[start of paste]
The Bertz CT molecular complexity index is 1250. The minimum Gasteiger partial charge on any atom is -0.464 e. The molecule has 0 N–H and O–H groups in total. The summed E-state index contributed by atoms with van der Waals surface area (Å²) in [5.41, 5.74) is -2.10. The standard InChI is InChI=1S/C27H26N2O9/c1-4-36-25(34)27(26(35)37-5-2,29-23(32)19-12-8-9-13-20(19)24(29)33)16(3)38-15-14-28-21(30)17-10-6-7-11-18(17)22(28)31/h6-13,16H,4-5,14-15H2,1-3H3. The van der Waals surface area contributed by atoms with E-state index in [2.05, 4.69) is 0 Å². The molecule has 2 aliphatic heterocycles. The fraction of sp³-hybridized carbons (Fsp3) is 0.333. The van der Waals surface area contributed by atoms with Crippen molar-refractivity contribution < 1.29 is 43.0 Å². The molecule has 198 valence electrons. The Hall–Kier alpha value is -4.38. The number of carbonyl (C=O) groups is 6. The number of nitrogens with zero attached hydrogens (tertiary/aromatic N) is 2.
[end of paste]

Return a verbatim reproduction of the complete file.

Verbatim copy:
The Bertz CT molecular complexity index is 1250. The minimum Gasteiger partial charge on any atom is -0.464 e. The molecule has 0 N–H and O–H groups in total. The summed E-state index contributed by atoms with van der Waals surface area (Å²) in [5.41, 5.74) is -2.10. The standard InChI is InChI=1S/C27H26N2O9/c1-4-36-25(34)27(26(35)37-5-2,29-23(32)19-12-8-9-13-20(19)24(29)33)16(3)38-15-14-28-21(30)17-10-6-7-11-18(17)22(28)31/h6-13,16H,4-5,14-15H2,1-3H3. The van der Waals surface area contributed by atoms with E-state index in [2.05, 4.69) is 0 Å². The molecule has 2 aliphatic heterocycles. The fraction of sp³-hybridized carbons (Fsp3) is 0.333. The van der Waals surface area contributed by atoms with Crippen molar-refractivity contribution < 1.29 is 43.0 Å². The molecule has 198 valence electrons. The Hall–Kier alpha value is -4.38. The number of carbonyl (C=O) groups is 6. The number of nitrogens with zero attached hydrogens (tertiary/aromatic N) is 2.